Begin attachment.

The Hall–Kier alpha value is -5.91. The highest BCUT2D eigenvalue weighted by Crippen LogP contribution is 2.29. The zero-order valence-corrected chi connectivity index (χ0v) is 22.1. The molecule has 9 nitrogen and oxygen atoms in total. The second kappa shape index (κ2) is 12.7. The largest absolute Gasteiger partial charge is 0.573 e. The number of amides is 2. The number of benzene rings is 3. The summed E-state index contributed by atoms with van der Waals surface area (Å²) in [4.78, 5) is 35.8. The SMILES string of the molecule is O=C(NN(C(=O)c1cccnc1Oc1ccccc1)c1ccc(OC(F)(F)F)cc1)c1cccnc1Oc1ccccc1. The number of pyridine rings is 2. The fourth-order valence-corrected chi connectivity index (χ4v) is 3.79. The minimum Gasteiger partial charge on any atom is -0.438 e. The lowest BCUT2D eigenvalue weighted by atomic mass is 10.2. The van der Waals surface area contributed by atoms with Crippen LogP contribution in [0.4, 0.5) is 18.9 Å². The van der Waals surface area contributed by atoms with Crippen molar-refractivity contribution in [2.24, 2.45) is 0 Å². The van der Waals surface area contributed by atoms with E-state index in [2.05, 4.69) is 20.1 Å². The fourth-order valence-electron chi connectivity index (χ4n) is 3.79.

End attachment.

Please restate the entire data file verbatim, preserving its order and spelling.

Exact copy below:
The Hall–Kier alpha value is -5.91. The highest BCUT2D eigenvalue weighted by Crippen LogP contribution is 2.29. The zero-order valence-corrected chi connectivity index (χ0v) is 22.1. The molecule has 9 nitrogen and oxygen atoms in total. The second kappa shape index (κ2) is 12.7. The largest absolute Gasteiger partial charge is 0.573 e. The number of amides is 2. The number of benzene rings is 3. The summed E-state index contributed by atoms with van der Waals surface area (Å²) in [4.78, 5) is 35.8. The SMILES string of the molecule is O=C(NN(C(=O)c1cccnc1Oc1ccccc1)c1ccc(OC(F)(F)F)cc1)c1cccnc1Oc1ccccc1. The number of pyridine rings is 2. The fourth-order valence-corrected chi connectivity index (χ4v) is 3.79. The minimum Gasteiger partial charge on any atom is -0.438 e. The lowest BCUT2D eigenvalue weighted by atomic mass is 10.2. The van der Waals surface area contributed by atoms with Crippen LogP contribution in [0.4, 0.5) is 18.9 Å². The van der Waals surface area contributed by atoms with Crippen molar-refractivity contribution in [2.24, 2.45) is 0 Å². The van der Waals surface area contributed by atoms with E-state index in [2.05, 4.69) is 20.1 Å². The fourth-order valence-electron chi connectivity index (χ4n) is 3.79.